3.  During World War I, he served initially on the western front.  As Commander of the Third Army, he came under criticism for the failure of the assaults at the Battle of the Somme in 1916 and the Battle of Arras in 1917.

4.  He was sent to command the British Expeditionary Force in Egypt in June 1917. He reorganized the force, enlisting the aid of T.E. Lawrence in winning the support of Arab irregulars; by the fall of 1917, he had taken Gaza with a surprise attack on Beersheva.

5.  When he captured Jerusalem in December 1917, he officially entered the city on foot through the Jaffa Gate – rather than on horseback – as a sign of respect for the city’s holiness. It was an important victory for the Allies. This photo appeared in newspapers around the world.

Detail_of_Allenby_Entering_Jerusalem6.  His troops called him “The Bull” for his physical prowess, his sometimes-abrupt manner and his strictness. The Arabs called him Allah Nebi, meaning “the man sent by God.”

7.  In a war in which commanders typically stayed far in the rear, Allenby was known and admired by his soldiers for having his headquarters close to the front lines.

8.  With a brilliant scheme of deception and diversion, in September 1918 Allenby’s troops broke through Turkish lines at the Battle of Megiddo – in which two battalions of Jewish volunteers served bravely. Using cavalry and airplanes, Allenby achieved lightning success.

9.  Turkey surrendered by the end of October 1918. Allenby’s success virtually guaranteed the British mandate in Palestine.

10.  He was made a field marshall in 1919 and ennobled as Viscount. He served as High Commissioner for Egypt and the Sudan until 1925. In May 1936 he died of a ruptured aneurysm; his ashes are buried in Westminster Abbey.





You’ll find Edmund Allenby in my novel Rivka’s War, coming out this spring.

12 Things You Need to Know About… Eliezer Ben-Yehuda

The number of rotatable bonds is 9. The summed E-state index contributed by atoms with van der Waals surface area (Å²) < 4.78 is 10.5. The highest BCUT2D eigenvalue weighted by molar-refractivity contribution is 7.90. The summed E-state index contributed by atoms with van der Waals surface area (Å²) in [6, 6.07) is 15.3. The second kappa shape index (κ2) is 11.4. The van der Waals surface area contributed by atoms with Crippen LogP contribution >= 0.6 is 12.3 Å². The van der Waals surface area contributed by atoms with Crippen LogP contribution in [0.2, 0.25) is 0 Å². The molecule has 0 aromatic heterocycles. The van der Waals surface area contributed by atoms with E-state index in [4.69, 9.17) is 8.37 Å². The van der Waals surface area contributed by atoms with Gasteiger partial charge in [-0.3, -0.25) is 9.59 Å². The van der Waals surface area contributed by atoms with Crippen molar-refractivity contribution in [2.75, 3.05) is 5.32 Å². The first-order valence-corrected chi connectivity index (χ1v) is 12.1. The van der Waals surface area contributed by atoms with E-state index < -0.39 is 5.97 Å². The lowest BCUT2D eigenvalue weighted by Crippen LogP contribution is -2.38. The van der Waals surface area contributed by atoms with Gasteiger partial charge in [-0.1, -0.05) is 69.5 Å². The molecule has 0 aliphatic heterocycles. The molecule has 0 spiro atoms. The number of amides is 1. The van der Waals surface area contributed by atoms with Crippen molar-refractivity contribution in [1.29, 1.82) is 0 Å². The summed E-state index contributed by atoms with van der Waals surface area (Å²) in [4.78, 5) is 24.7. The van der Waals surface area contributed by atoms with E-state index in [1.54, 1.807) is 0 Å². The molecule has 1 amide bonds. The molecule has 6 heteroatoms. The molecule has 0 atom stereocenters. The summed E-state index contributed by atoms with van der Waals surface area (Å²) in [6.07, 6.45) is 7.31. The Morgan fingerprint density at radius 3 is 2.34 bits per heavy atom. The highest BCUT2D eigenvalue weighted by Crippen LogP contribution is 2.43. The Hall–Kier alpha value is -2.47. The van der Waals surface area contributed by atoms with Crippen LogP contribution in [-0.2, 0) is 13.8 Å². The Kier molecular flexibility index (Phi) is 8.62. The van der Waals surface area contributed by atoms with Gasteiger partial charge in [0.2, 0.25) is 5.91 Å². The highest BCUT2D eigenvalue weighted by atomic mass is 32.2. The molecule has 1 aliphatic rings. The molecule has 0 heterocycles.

1.  He was born Eliezer Yitzhak Perelman in Lithuania on January 7, 1858.  He studied in a yeshiva and then a Russian gymnasium, completing his studies in 1877.  That same year, he was stirred by the Bulgarian struggle for independence from the Ottoman Empire, and he began to contemplate the idea that Jews might claim their own land and language.

2.  He left Russia in 1878 to study medicine in Paris, with the idea of practicing this profession in Palestine. However, he soon had to abandon this plan, when he contracted tuberculosis.

3.  He arrived in Palestine in 1881 at the beginning of the waves of Jewish immigration to come, having already published a number of articles on renewing the Jewish people, their land and language.

4.  Though he knew French, German and Russian, he spoke only Hebrew to every Jew. His household was the first Hebrew-speaking home in Palestine, and his son, born in 1882, was to be the first child in modern history to hear and speak only Hebrew.

5.  He coined new Hebrew words for everyday objects: doll, jelly, towel, bicycle.

6.  He became involved in the first efforts in Palestine to use Hebrew as the standard language in school – despite the dearth of textbooks, materials, games, songs, vocabulary, and teachers who could follow his example.

7.  In 1884, he began his own weekly newspaper, Hatzvi (The Deer); it was not the first or only Hebrew newspaper, but certainly the most far-reaching, introducing new words into parlance and discussing not only Jewish topics, but (to the extent the Ottoman authority would allow) general political, social and cultural topics. He advocated for a plain, unadorned prose style without the inflated rhetoric that had been popular.

8.  To further the adoption of Hebrew, he became a lexicographer, defining the language along strict philological lines, eliminating Aramaic and other foreign words from ancient texts – though he did introduce transliterations from modern tongues. This resulted in his Complete Dictionary of Ancient and Modern Hebrew. He worked on it day and night, publishing six volumes in his lifetime.  After his death, his wife and son continued to publish his manuscript, completing the seventeenth, and last, volume in 1959.

9.  In 1890, he founded the Hebrew Language Council to arbitrate matters of terminology, pronunciation, spelling and punctuation pertaining to the use of Hebrew.

10.  In November 1922, the British mandate authorities recognized Hebrew as the official language of the Jews of Palestine.  A month later, Eliezer Ben-Yehuda died.  His is buried on the Mount of Olives in Jerusalem.

11.  His work did not go unopposed. The orthodox community bitterly resented his attempts to revitalize the holy tongue; they even managed to get him thrown in prison for a time.

12.  He is my hero.



“Before Ben-Yehuda…

Jews could speak Hebrew;

after him they did.”

            – Cecil Roth